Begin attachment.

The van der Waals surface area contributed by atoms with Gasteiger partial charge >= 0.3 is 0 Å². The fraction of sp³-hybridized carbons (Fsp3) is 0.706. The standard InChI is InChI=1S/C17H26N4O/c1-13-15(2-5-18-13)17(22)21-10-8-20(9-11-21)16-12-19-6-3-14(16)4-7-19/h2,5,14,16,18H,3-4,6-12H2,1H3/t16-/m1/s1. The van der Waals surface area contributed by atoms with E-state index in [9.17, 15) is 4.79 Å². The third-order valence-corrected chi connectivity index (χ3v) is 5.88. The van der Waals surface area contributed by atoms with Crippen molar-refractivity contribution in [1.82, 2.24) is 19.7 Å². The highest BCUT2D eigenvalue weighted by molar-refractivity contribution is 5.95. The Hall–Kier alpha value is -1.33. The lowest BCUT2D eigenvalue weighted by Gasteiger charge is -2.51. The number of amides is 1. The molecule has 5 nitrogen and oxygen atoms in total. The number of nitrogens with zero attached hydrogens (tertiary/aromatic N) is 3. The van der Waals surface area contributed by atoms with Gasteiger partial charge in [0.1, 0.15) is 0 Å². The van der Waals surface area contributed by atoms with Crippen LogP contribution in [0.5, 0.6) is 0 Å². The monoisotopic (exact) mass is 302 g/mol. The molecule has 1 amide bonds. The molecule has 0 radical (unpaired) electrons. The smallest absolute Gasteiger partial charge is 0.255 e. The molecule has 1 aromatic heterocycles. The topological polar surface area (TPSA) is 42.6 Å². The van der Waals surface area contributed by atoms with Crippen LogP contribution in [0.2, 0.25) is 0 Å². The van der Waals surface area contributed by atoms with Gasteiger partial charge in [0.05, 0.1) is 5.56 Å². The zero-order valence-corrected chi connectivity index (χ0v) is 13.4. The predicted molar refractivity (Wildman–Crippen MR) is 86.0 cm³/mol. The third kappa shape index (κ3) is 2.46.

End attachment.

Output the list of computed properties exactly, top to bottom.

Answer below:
The van der Waals surface area contributed by atoms with Gasteiger partial charge >= 0.3 is 0 Å². The fraction of sp³-hybridized carbons (Fsp3) is 0.706. The standard InChI is InChI=1S/C17H26N4O/c1-13-15(2-5-18-13)17(22)21-10-8-20(9-11-21)16-12-19-6-3-14(16)4-7-19/h2,5,14,16,18H,3-4,6-12H2,1H3/t16-/m1/s1. The van der Waals surface area contributed by atoms with E-state index in [9.17, 15) is 4.79 Å². The third-order valence-corrected chi connectivity index (χ3v) is 5.88. The van der Waals surface area contributed by atoms with Crippen molar-refractivity contribution in [1.82, 2.24) is 19.7 Å². The highest BCUT2D eigenvalue weighted by molar-refractivity contribution is 5.95. The Hall–Kier alpha value is -1.33. The lowest BCUT2D eigenvalue weighted by Gasteiger charge is -2.51. The number of amides is 1. The molecule has 5 nitrogen and oxygen atoms in total. The number of nitrogens with zero attached hydrogens (tertiary/aromatic N) is 3. The van der Waals surface area contributed by atoms with Gasteiger partial charge in [0.1, 0.15) is 0 Å². The van der Waals surface area contributed by atoms with Crippen LogP contribution in [0.5, 0.6) is 0 Å². The monoisotopic (exact) mass is 302 g/mol. The molecule has 1 amide bonds. The molecule has 0 radical (unpaired) electrons. The smallest absolute Gasteiger partial charge is 0.255 e. The molecule has 1 aromatic heterocycles. The topological polar surface area (TPSA) is 42.6 Å². The van der Waals surface area contributed by atoms with Crippen LogP contribution in [0.2, 0.25) is 0 Å². The van der Waals surface area contributed by atoms with Gasteiger partial charge in [0.05, 0.1) is 5.56 Å². The zero-order valence-corrected chi connectivity index (χ0v) is 13.4. The predicted molar refractivity (Wildman–Crippen MR) is 86.0 cm³/mol. The third kappa shape index (κ3) is 2.46.